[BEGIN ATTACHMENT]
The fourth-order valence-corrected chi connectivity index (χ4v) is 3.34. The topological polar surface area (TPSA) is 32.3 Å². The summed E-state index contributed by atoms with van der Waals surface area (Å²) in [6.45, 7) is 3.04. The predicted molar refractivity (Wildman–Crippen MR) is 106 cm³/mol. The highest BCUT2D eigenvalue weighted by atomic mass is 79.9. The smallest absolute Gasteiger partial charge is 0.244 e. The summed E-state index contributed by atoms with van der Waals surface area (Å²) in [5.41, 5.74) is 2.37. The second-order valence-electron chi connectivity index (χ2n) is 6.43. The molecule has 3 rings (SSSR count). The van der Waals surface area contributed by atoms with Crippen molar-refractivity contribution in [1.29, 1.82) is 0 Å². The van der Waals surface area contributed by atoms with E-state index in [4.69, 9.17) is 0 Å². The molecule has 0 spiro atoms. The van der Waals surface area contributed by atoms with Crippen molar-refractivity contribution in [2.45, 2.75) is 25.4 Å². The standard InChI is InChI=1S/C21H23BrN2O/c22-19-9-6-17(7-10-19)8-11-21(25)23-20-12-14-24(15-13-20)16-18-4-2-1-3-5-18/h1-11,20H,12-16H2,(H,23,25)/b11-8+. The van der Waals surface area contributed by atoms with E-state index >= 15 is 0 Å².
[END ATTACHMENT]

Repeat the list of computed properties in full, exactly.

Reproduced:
The fourth-order valence-corrected chi connectivity index (χ4v) is 3.34. The topological polar surface area (TPSA) is 32.3 Å². The summed E-state index contributed by atoms with van der Waals surface area (Å²) in [6.45, 7) is 3.04. The predicted molar refractivity (Wildman–Crippen MR) is 106 cm³/mol. The highest BCUT2D eigenvalue weighted by atomic mass is 79.9. The smallest absolute Gasteiger partial charge is 0.244 e. The summed E-state index contributed by atoms with van der Waals surface area (Å²) in [5.41, 5.74) is 2.37. The second-order valence-electron chi connectivity index (χ2n) is 6.43. The molecule has 3 rings (SSSR count). The van der Waals surface area contributed by atoms with Crippen molar-refractivity contribution in [1.29, 1.82) is 0 Å². The van der Waals surface area contributed by atoms with E-state index in [4.69, 9.17) is 0 Å². The molecule has 0 spiro atoms. The van der Waals surface area contributed by atoms with Crippen molar-refractivity contribution in [2.45, 2.75) is 25.4 Å². The standard InChI is InChI=1S/C21H23BrN2O/c22-19-9-6-17(7-10-19)8-11-21(25)23-20-12-14-24(15-13-20)16-18-4-2-1-3-5-18/h1-11,20H,12-16H2,(H,23,25)/b11-8+. The van der Waals surface area contributed by atoms with E-state index >= 15 is 0 Å².